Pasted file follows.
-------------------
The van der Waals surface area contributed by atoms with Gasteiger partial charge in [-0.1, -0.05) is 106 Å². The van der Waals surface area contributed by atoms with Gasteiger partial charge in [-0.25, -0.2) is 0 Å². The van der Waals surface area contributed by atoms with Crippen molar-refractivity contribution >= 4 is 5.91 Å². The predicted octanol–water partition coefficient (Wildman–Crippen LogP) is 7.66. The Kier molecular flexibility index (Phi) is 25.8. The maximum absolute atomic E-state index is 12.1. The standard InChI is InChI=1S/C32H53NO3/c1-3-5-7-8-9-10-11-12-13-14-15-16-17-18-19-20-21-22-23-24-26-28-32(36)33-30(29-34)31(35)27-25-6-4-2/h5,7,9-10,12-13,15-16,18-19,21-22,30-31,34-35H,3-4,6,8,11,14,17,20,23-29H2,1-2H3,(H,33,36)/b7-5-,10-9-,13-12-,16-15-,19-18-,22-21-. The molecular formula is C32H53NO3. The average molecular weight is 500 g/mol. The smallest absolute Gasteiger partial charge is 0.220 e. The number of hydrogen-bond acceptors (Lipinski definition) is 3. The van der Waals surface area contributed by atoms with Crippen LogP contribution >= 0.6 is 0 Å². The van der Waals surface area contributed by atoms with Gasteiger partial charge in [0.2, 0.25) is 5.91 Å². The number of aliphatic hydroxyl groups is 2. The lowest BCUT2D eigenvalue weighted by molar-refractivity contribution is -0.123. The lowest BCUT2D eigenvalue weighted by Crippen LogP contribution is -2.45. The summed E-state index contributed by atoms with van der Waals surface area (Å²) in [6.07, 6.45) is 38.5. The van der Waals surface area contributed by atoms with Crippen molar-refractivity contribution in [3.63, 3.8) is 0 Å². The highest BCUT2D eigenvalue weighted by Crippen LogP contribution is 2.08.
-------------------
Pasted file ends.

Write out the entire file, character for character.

The van der Waals surface area contributed by atoms with Gasteiger partial charge in [-0.1, -0.05) is 106 Å². The van der Waals surface area contributed by atoms with Gasteiger partial charge in [-0.25, -0.2) is 0 Å². The van der Waals surface area contributed by atoms with Crippen molar-refractivity contribution >= 4 is 5.91 Å². The predicted octanol–water partition coefficient (Wildman–Crippen LogP) is 7.66. The Kier molecular flexibility index (Phi) is 25.8. The maximum absolute atomic E-state index is 12.1. The standard InChI is InChI=1S/C32H53NO3/c1-3-5-7-8-9-10-11-12-13-14-15-16-17-18-19-20-21-22-23-24-26-28-32(36)33-30(29-34)31(35)27-25-6-4-2/h5,7,9-10,12-13,15-16,18-19,21-22,30-31,34-35H,3-4,6,8,11,14,17,20,23-29H2,1-2H3,(H,33,36)/b7-5-,10-9-,13-12-,16-15-,19-18-,22-21-. The molecular formula is C32H53NO3. The average molecular weight is 500 g/mol. The smallest absolute Gasteiger partial charge is 0.220 e. The number of hydrogen-bond acceptors (Lipinski definition) is 3. The van der Waals surface area contributed by atoms with Crippen LogP contribution >= 0.6 is 0 Å². The van der Waals surface area contributed by atoms with Gasteiger partial charge in [0.2, 0.25) is 5.91 Å². The number of aliphatic hydroxyl groups is 2. The lowest BCUT2D eigenvalue weighted by molar-refractivity contribution is -0.123. The lowest BCUT2D eigenvalue weighted by Crippen LogP contribution is -2.45. The summed E-state index contributed by atoms with van der Waals surface area (Å²) in [6.07, 6.45) is 38.5. The van der Waals surface area contributed by atoms with Crippen molar-refractivity contribution in [3.63, 3.8) is 0 Å². The highest BCUT2D eigenvalue weighted by Crippen LogP contribution is 2.08.